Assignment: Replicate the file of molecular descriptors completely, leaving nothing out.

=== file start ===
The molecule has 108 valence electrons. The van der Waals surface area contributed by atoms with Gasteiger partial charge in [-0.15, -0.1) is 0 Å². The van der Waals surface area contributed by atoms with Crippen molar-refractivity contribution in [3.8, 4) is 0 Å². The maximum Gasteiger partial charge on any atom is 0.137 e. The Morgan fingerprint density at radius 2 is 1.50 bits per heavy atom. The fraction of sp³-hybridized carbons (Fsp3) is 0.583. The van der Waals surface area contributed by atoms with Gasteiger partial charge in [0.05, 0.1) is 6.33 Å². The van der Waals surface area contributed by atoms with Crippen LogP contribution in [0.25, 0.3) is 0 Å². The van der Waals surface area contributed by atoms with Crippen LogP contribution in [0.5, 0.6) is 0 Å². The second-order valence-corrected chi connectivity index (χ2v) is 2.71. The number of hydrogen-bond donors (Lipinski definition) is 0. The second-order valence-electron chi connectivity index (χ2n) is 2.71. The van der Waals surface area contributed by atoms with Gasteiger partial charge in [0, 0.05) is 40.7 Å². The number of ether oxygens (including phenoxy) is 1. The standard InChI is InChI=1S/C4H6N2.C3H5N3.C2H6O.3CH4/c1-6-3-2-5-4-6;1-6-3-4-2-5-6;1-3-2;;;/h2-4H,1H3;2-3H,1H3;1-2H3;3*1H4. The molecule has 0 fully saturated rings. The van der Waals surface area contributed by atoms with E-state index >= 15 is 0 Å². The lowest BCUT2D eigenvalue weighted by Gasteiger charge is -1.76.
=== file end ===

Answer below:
The molecule has 108 valence electrons. The van der Waals surface area contributed by atoms with Gasteiger partial charge in [-0.15, -0.1) is 0 Å². The van der Waals surface area contributed by atoms with Crippen molar-refractivity contribution in [3.8, 4) is 0 Å². The maximum Gasteiger partial charge on any atom is 0.137 e. The Morgan fingerprint density at radius 2 is 1.50 bits per heavy atom. The fraction of sp³-hybridized carbons (Fsp3) is 0.583. The van der Waals surface area contributed by atoms with Gasteiger partial charge in [0.05, 0.1) is 6.33 Å². The van der Waals surface area contributed by atoms with Crippen LogP contribution in [0.25, 0.3) is 0 Å². The van der Waals surface area contributed by atoms with Crippen LogP contribution in [0.5, 0.6) is 0 Å². The second-order valence-corrected chi connectivity index (χ2v) is 2.71. The number of hydrogen-bond donors (Lipinski definition) is 0. The second-order valence-electron chi connectivity index (χ2n) is 2.71. The van der Waals surface area contributed by atoms with Gasteiger partial charge in [0, 0.05) is 40.7 Å². The number of ether oxygens (including phenoxy) is 1. The standard InChI is InChI=1S/C4H6N2.C3H5N3.C2H6O.3CH4/c1-6-3-2-5-4-6;1-6-3-4-2-5-6;1-3-2;;;/h2-4H,1H3;2-3H,1H3;1-2H3;3*1H4. The molecule has 0 fully saturated rings. The van der Waals surface area contributed by atoms with E-state index >= 15 is 0 Å². The lowest BCUT2D eigenvalue weighted by Gasteiger charge is -1.76.